Not quite permaculture 

When I got home last night, I noticed my neighbour had been doing some gardening. Then later I paid more attention.


neighbourly plantings

There is a row of plants, some of which are geranium, which might technically be on my land….. Oh!

Anyway, I can see that my neighbour was just trying to neaten things up and might have thought she was helping me out in view of my hands. However, this is not what I intended in my front garden.

That said, there did need to some kind of border – it all looked a bit ragged before. And the geraniums will probably be killed off by frost, anyway. So, I am trying to see this as a positive, as to say or do anything would be unhelpful. Mmmm…. 

About Helen

I have always been interesting in living a more environmentally friendly lifestyle and used to do what I could. Now, I have come to realise that we have reached such a point in terms of environmental degradation that it is more important - perhaps - to focus on building resilience. I therefore do as much as I can to reuse, grow my own and encourage a supportive community, for example. I also keep reading and learning all the time.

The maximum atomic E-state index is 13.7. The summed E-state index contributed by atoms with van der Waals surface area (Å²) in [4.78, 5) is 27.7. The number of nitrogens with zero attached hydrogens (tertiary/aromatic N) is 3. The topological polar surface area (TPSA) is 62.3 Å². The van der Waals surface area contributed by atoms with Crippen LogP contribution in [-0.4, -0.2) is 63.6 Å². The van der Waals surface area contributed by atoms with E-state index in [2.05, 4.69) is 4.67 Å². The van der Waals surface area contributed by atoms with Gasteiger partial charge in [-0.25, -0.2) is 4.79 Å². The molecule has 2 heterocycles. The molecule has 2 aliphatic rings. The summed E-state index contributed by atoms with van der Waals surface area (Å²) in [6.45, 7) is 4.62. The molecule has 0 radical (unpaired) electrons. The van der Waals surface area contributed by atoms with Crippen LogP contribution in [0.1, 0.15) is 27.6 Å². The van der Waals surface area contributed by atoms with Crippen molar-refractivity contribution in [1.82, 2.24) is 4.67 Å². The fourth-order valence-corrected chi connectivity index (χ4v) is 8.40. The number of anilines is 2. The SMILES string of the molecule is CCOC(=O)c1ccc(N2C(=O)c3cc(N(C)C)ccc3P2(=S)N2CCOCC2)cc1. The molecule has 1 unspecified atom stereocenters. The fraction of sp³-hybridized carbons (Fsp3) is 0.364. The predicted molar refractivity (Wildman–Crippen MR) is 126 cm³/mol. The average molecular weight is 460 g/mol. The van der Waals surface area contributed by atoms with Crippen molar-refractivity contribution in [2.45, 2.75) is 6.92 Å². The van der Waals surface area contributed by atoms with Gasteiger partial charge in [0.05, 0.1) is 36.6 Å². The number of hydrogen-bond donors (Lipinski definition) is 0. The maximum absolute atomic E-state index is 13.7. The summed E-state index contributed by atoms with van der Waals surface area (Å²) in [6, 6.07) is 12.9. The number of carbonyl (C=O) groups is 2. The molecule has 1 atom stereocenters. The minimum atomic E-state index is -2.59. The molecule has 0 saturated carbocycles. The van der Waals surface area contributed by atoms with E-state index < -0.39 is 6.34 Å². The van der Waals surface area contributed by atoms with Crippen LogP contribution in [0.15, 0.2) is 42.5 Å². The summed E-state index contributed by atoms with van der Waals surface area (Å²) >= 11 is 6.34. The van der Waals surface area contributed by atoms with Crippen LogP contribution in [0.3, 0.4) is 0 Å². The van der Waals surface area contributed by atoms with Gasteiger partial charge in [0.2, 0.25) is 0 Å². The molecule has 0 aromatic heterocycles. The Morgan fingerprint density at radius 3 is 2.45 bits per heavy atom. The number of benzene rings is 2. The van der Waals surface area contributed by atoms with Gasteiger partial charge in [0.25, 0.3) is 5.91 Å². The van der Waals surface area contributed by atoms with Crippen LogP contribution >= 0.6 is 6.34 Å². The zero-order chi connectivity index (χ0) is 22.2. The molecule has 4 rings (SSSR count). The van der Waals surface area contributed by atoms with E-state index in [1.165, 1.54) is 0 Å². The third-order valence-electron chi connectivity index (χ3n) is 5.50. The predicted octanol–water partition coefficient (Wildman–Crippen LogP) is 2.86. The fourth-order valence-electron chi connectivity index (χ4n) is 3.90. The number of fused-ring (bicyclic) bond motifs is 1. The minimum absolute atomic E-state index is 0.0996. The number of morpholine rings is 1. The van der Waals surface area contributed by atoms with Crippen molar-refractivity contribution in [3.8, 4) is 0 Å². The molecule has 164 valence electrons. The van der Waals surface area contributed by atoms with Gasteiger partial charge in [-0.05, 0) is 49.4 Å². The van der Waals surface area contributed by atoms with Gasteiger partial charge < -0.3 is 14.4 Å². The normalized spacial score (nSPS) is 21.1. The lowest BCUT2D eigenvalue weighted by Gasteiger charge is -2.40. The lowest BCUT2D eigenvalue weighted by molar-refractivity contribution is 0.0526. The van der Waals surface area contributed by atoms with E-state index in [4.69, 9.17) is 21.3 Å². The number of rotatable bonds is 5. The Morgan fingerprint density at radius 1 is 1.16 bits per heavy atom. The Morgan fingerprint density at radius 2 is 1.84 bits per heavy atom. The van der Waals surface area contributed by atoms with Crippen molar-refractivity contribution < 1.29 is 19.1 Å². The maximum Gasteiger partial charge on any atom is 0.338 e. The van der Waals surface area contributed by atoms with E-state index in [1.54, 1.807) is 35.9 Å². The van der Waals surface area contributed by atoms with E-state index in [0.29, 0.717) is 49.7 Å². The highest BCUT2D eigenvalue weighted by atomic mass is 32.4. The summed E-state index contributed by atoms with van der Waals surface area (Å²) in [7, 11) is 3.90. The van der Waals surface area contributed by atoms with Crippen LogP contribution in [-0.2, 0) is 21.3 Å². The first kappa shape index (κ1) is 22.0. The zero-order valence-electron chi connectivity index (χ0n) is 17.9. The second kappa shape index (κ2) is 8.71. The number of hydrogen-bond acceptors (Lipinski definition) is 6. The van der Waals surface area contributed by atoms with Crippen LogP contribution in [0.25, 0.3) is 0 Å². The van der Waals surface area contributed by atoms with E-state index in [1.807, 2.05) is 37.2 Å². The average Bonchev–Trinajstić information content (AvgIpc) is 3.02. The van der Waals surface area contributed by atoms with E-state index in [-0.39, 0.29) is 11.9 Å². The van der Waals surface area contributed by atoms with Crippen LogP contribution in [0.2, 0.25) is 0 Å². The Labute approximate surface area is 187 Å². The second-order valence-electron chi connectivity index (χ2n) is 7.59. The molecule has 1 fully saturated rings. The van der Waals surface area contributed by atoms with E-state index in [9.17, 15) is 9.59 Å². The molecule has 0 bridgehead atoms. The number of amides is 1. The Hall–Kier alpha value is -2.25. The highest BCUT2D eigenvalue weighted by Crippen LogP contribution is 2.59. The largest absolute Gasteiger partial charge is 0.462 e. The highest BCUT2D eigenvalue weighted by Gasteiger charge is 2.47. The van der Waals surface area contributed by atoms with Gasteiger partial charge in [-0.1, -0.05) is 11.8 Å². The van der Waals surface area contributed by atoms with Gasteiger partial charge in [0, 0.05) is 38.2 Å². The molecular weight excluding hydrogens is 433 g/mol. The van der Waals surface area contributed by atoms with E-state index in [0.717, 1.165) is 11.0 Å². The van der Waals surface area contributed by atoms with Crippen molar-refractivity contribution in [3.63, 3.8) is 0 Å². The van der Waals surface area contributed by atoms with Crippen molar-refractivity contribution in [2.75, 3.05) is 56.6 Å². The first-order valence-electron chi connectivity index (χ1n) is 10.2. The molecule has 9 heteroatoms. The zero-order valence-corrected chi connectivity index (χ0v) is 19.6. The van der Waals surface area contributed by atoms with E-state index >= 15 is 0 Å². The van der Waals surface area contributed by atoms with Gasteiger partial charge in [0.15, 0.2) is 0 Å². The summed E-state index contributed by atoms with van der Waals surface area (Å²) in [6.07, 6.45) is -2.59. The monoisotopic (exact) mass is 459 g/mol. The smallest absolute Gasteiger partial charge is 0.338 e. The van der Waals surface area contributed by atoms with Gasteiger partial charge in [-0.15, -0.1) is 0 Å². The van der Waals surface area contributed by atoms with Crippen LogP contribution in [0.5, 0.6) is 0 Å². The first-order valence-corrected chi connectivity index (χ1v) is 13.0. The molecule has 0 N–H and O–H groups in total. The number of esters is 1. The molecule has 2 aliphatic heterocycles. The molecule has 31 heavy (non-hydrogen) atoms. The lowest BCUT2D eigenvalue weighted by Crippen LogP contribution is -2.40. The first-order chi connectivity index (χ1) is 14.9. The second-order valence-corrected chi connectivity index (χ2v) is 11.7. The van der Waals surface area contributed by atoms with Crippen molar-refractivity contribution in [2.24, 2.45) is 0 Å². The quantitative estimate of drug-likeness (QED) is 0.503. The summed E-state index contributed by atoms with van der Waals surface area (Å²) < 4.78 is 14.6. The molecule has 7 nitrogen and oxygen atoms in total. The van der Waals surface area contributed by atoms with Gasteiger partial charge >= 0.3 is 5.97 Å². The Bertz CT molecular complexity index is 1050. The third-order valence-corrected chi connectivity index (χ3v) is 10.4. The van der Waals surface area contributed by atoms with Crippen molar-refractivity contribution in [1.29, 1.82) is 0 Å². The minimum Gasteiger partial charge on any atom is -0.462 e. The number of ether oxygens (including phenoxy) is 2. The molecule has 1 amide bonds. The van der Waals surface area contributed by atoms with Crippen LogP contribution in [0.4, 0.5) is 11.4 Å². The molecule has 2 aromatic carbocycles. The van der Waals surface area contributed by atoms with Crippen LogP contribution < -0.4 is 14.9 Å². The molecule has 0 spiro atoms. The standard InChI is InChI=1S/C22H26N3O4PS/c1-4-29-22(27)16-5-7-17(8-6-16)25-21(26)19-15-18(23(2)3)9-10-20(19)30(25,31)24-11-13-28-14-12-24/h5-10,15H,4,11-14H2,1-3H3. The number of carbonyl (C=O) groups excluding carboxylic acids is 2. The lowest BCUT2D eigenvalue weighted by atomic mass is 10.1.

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20 Responses to Not quite permaculture 

  1. Oh dear, it’s never good when boundaries are challenged. Maybe she was just trying to define the border in a colourful way? Seriously though, don’t let it bother you. I have a neighbour who I get annoyed about when he even touches my fence and it’s a waste of my energy because he’s not really doing anything. I’m however letting him bother me which is silly. Good luck!

    • Helen says:

      Thanks, Sophie, you are very right!

      Writing my blog post was quite cathartic and I am starting to see the funny side…. Overall, I know she is a kind person, so letting it go is the sensible option 😊.